To learn about how the kernel xml configuration syntax looks for creating InitParams instances, see the following example.

The InitParams object description begins with the <init-params> element. It can have zero or more children elements, each of which is one of <value-param>, <values-param>, <properties-param>, or <object-param>. Each of these child elements takes a <name> that serves as a map entry key, and an optional <description>. It also takes a type-specific value specification.

For <properties-param>, the value specification is in the form of one or more <property> elements, each of which specifies two strings - a property name, and a property value. Each <properties-params> defines one java.util.Properties instance. Also, see Example 8.3, “HibernateService using variables” for an example.

For <value-param>, the value specification is in the form of <value> element, which defines one String instance.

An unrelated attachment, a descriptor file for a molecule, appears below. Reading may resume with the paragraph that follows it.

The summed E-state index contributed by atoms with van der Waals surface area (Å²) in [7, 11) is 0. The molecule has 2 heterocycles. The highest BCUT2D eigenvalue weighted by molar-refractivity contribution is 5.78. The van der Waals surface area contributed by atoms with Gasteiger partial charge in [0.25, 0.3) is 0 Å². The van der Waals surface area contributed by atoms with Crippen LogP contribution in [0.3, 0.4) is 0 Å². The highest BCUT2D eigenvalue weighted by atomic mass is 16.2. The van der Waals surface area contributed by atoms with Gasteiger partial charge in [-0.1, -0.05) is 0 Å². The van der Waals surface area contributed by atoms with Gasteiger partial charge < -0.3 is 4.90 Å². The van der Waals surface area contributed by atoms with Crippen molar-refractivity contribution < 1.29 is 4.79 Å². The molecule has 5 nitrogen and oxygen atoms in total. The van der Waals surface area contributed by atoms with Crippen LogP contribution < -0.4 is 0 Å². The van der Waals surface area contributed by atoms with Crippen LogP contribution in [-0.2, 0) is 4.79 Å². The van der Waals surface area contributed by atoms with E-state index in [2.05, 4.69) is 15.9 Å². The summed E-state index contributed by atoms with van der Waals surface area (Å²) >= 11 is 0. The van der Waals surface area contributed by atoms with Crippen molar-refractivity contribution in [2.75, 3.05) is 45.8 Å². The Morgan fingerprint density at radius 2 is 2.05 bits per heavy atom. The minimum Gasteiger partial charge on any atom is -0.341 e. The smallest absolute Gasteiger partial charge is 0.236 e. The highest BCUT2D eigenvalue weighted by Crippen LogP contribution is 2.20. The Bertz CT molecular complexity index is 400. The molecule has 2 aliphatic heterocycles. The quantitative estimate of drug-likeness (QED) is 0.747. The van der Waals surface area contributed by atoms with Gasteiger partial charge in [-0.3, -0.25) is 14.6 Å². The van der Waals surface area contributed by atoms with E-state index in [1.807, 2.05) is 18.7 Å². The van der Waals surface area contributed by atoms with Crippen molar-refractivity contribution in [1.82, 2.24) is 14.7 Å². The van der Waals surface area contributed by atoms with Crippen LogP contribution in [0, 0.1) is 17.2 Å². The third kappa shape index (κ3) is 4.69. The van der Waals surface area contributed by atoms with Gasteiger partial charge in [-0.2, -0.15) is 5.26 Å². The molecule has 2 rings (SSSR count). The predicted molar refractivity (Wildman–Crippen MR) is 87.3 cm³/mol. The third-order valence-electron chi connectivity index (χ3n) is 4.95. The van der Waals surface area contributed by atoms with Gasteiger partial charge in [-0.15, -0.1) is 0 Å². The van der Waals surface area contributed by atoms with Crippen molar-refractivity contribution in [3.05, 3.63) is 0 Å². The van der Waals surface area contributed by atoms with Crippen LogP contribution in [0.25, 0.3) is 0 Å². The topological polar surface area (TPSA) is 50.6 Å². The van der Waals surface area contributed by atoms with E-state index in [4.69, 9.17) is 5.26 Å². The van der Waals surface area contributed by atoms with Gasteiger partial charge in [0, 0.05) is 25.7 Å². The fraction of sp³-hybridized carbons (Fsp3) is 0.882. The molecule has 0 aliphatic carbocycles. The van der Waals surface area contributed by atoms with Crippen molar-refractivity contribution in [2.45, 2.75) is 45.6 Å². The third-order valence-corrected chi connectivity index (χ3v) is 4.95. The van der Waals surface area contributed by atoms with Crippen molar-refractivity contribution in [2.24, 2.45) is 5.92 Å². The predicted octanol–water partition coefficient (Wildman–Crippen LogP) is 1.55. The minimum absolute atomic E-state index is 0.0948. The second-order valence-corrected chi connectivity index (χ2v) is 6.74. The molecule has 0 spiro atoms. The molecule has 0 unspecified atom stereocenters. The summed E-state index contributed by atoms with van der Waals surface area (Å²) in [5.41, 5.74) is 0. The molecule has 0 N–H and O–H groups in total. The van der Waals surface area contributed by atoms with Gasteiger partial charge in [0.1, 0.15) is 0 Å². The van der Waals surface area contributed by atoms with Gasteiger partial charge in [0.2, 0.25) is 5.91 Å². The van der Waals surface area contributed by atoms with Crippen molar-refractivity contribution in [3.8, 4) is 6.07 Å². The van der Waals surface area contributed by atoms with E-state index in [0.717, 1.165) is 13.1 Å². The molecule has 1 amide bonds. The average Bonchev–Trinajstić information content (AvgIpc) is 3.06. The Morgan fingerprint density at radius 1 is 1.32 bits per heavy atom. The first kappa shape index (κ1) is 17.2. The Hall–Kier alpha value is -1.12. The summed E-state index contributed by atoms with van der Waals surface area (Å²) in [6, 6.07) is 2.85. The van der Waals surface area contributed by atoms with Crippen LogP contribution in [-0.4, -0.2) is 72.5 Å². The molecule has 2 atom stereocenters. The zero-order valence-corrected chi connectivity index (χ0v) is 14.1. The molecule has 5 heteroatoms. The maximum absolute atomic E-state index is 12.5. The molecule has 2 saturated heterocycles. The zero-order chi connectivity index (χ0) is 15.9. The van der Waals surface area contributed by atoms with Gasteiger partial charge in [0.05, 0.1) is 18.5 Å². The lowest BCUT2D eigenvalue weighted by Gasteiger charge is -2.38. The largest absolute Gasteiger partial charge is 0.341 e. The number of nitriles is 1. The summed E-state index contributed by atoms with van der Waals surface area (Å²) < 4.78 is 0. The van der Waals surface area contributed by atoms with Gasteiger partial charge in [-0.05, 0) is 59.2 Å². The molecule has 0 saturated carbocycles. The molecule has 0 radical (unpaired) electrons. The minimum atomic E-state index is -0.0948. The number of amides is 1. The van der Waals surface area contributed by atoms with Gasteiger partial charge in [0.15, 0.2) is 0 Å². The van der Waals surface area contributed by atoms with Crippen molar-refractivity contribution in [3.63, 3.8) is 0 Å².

For <values-param>, the value specification is in the form of one or more <value> elements, each of which represents one String instance, where all the String values are then collected into a java.util.List instance.

For <object-param>, the value specification comes in a form of the <object> element, which is used for the POJO style object specification (you specify an implementation class - <type>, and property values - <field>).

Also see Example 8.8, “Portal container declaration example” for an example of specifying a field of the Collection type.

The InitParams structure - the names and types of entries is specific for each service, as it is the code inside service components's class that decides what entry names to look up and what types it expects to find.

A portal container is defined by several attributes.

First, there is a portal container name, which is always equal to the URL context to which the current portal is bound.